John Grenell's 70th hootenanny
John Grenell turns 70 this weekend and you're invited to help him celebrate. Vicki Anderson visits him at his Whitecliffs home.
It's a life lived in black and white. Welcome to John Grenell's world.
A couple of years back, he says, his health "fell over".
He reckons it was a white-tailed spider that started his problems. It bit him under the belt.
"I wasn't found for about three or four days. I lost my sight, lost my voice, my memory. I've had a stroke, a heart attack . . . I reckon it was the white-tailed bite that started it off. I didn't have a chance, I've only got two legs."
Losing his memory was painful for the award-winning New Zealand country singer.
At first he couldn't even recall the words to Happy Birthday.
"It's interesting . . . all the old songs are the first to come back."
We are speaking inside his home at Whitecliffs, a log cabin crafted from mighty slabs of pine from the farm.
His sight is coming back, slowly, but he has only peripheral vision.
"I'm like a horse or a dog, I can only see in black and white."
One night the dog got a bowl of choice venison for dinner and he nearly sat down to a few dog biscuits.
There's a golden record hanging on the wall that he can't see.
Grenell made his first album in 1963 and, performing as John Hore, had made another 16 albums by 1974, some of which reached gold status.
He was the New Zealand representative to the Grand Old Opry in Nashville, Tennessee, in 1966 and 1974. He sang at a Royal Command performance and across the United States, Australia, Canada, Britain and South Africa.
But most associate him with his 1990 hit version of Welcome to our World, which accompanied a Toyota advertisement.
"It's the oldest song I know. Lots of people have recorded it but Jim Reeves is the guy. I got roped into doing a Jim Reeves tribute once, I vowed I never would," Grenell says, adding wood to the fire he's warming himself beside.
"Toyota wanted that song. When they first approached me they said, ‘welcome to my world'. At that time my world was a bit of a mid-life crisis. I suggested they make it welcome to our world."
Many music festivals have been held at the family farm at Whitecliffs, with crowds stretching across the fields.
"Annoyed the neighbours," he says, grinning.
He'd like to clean up the place again and hold a few more events: "Smaller ones".
On Saturday he turns 70 and a "hootenanny", open to the public, is being held at Churchill's Tavern in Sydenham on Sunday to celebrate the occasion.
"I'm being leg roped for this one," he sighs. "There's no getting out of it."
The free show will feature Grenell and The Saddleblasters who are Barry Smith (bass), Mark Bradford (guitar), Paddy Long (pedal steel), Lou Shatford (fiddle), and his son, former member of Shapeshifter, Redford Grenell (drums).
There will also be appearances from his Tui award-winning folk-singing daughter, Amiria, as well as the rest of The Grenell whanau band which includes son Redford, eldest son Denver Grenell (bass) and John's partner Jennie Apirana (vocals and flute).
"Oakley is in England somewhere," he says. "Redford is having a spell at present. He lost his hearing. He played in the loudest band in the country, Shapeshifter. For about six months it was just the two of us on the farm.
"I was blind and he was deaf."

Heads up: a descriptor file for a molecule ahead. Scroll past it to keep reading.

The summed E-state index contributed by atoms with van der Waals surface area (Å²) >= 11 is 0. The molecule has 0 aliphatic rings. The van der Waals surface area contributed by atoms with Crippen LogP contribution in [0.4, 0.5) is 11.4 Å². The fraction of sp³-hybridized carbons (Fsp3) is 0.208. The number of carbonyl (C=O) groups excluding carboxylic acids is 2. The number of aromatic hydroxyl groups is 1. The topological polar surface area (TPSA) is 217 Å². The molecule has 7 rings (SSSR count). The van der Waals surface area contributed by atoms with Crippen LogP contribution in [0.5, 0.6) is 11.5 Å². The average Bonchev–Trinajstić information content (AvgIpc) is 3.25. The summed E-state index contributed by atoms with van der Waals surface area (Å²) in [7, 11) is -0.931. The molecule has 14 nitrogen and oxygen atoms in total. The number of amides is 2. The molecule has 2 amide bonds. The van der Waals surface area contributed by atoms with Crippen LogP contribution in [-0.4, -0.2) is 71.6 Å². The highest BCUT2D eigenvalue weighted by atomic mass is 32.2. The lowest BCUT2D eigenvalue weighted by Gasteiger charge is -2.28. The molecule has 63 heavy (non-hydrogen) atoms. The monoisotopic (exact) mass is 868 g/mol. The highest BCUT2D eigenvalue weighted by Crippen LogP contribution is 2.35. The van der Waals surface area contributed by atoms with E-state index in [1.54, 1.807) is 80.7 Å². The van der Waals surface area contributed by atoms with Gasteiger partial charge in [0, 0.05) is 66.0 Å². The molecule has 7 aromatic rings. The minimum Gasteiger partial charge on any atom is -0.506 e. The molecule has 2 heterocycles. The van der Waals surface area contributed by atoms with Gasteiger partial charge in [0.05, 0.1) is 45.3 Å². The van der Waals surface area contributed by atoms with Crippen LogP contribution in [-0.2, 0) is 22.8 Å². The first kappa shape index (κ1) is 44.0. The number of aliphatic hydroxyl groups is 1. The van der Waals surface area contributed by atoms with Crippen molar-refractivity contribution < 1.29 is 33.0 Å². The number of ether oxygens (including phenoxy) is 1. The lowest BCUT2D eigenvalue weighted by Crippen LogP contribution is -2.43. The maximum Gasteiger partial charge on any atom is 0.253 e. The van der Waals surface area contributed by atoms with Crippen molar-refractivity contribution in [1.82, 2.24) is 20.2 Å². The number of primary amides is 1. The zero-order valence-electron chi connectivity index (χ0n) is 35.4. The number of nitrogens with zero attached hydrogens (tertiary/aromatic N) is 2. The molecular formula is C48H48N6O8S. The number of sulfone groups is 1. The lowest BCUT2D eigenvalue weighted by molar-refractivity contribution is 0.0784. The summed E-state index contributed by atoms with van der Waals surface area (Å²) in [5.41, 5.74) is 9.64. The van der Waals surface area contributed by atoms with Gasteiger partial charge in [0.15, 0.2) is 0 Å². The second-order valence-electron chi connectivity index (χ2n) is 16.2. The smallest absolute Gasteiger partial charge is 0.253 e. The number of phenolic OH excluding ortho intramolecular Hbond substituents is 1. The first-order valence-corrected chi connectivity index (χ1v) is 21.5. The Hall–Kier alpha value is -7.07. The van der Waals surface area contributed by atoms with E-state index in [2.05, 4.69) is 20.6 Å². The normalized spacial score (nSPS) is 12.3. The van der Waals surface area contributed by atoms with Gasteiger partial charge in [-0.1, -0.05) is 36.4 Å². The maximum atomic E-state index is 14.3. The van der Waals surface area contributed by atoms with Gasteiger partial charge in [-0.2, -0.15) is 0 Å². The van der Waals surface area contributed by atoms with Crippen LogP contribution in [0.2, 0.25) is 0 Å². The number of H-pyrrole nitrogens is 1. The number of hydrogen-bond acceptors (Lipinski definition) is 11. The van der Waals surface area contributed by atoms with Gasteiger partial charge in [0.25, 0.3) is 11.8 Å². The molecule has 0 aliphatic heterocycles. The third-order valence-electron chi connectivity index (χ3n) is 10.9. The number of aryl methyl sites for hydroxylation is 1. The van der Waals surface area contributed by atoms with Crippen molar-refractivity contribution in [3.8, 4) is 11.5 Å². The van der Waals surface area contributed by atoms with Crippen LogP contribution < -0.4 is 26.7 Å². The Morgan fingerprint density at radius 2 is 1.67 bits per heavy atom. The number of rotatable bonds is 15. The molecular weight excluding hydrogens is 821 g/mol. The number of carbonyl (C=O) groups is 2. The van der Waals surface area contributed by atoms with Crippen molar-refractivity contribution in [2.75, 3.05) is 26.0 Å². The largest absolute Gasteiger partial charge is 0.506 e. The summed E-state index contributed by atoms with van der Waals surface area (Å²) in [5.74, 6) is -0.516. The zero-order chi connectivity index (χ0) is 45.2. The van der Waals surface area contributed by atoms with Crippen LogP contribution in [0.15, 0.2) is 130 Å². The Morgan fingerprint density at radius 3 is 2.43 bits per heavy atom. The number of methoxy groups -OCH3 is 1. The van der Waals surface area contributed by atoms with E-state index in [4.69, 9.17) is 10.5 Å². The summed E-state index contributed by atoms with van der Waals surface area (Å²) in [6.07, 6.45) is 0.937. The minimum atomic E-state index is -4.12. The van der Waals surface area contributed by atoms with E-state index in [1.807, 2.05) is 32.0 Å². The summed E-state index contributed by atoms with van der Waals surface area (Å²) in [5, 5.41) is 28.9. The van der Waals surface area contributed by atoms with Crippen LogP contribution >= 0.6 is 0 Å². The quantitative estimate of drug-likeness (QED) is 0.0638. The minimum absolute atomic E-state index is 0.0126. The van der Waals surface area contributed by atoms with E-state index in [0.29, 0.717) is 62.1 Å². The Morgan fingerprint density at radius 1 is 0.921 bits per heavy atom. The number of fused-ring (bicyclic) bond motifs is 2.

He gestures across a field.
"Shapeshifter were born on the little stage out the back. That's where they used to practise."
What does this cowboy think of Shapeshifter's style of music?
"I went to the live concert in the Christchurch Town Hall with the Christchurch Symphony Orchestra in 2006.
"Towards the end of the show I went downstairs as they cranked up. When I walked in, it looked like a mob of maggots all going for it, it was the people. I thought the Town Hall was going to fall over that night."
He was in the last live show at the Christchurch Town Hall, starring Don McLean, held on February 21, 2011.
"I'd organised some horses for Don and I to go riding on the morning of the quake. It's lucky Don and his wife flew out early."
Grenell estimates there are around 10 guitars lying around his home.
He grabs one he found in a junk shop in 2008.
It was purchased when he was searching second-hand stores for his Gallatone guitar, bought as a child, which had been seized by the Ministry of Justice to cover unpaid fines and sold at auction.
It was later returned to Grenell.
"It's keeping it in tune. I hurt my fingers chopping wood, which doesn't help."
Guitar in hand, Grenell grabs a hat from a wide and varied selection on a shelf and eases into his worn cowboy boots.
Climbing up onto a fence, Grenell begins to sing On the Wings of Horses. Around his head fantails flutter. Across the paddock one of his horses, a kaimanawa named Whoopi, neighs softly.
His voice sounds as good as it ever did. But playing the guitar is trickier now.
He pauses to examine his fingers and shakes his head.
"I was trying to be a cowboy back in the old days. I did a few rodeos. After a while I realised it was a lot easier to sing about being a cowboy than to be one."
Gesturing with open arms at the land around him, he says he bought the place to "raise family, Appaloosa horses and music". He has successfully done all three.
"I am young in the world," he sings. His eyes are closed.
"I'm glad I am alive. I know some days I'll fly away, on the wings of horses."
John Grenell's 70th "hootenanny" is at Churchill's Tavern, Sydenham, on Sunday from 2pm. Free entry, and children are welcome with their caregivers.